Everyone knows that the mushrooms are rich in nutrients and have low calorie content. The latest research, however, proves that mushrooms may play a role even in fight against cancer.
In experiments the extract of a Japanese mushroom killed HPV virus which causes sexually transmitted cervical cancer. The human papillomavirus (HPV) are common, highly infectious agent which attacks the skin of the body and mucous membranes including the cervix, the mouth and throat. More than three quarters of women get the virus during their lifetime and certain strains of the virus cause cervical cancer demonstrably.
However researchers of the University of Texas Medical Center have shown that active hexose combined compounds extracted from shiitake mushroom (AHCC) may help in the precention of the formation of HPV-associated cancer. In researches made with mice, active hexose combined compounds destroyed the human papilloma virus within 90 days and reduced the growth rate of cervical cancer as well.
Research leader Dr Judith Smith said the experiments are encouraging and it is possible that AHCC will eventually replace the current vaccine against HPV.
Active hexose combined compounds work as immunotherapy, as a treatment that uses the body’s own immune system in the fight against the disease. The human and laboratory experiments have shown that AHCC’s increased the number and activity of natural killer (NK) cells, dendritic cells and cytokines which allows the body to respond more effectively to infection and inhibit the development of tumors.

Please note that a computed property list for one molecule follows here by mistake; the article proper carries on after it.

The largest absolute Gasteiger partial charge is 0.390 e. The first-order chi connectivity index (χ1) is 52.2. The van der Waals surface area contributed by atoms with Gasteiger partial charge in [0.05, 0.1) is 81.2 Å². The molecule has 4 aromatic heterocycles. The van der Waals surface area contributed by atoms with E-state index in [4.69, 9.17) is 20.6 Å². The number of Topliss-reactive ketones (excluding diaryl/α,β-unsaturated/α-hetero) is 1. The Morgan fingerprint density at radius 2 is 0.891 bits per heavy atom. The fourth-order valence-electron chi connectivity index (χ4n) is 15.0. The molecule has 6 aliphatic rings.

The results of the research were published in the 45 Annual Conference of the American Society of Gynecology Oncology held in Tampa, Florida.
Cervix is a 3 cm long part of the uterus which is responsible for protecting the uterine cavity from infection, cervical mucus production, leading up of the sperms into to uterine cavity and ensuring the leaving of gland secretion and menstrual blood. Its inner surface is covered by bright red glanduldar and the outer cervix is covered by squamous epithelium resembling the vagina. Cervical cancer is typically formed by the meeting of these two surfaces. The tumor is preceded by an early cancerous degeneration (CIN = cervical intraepithelial neoplasia) localized to only on the epithelium. During cervical cancer we undertand the penetrating (invasive) cancer. The majority of cervical cancer (99%) is squamous cell carcinoma and only a small proportion of cases of adenocarcinoma might occur.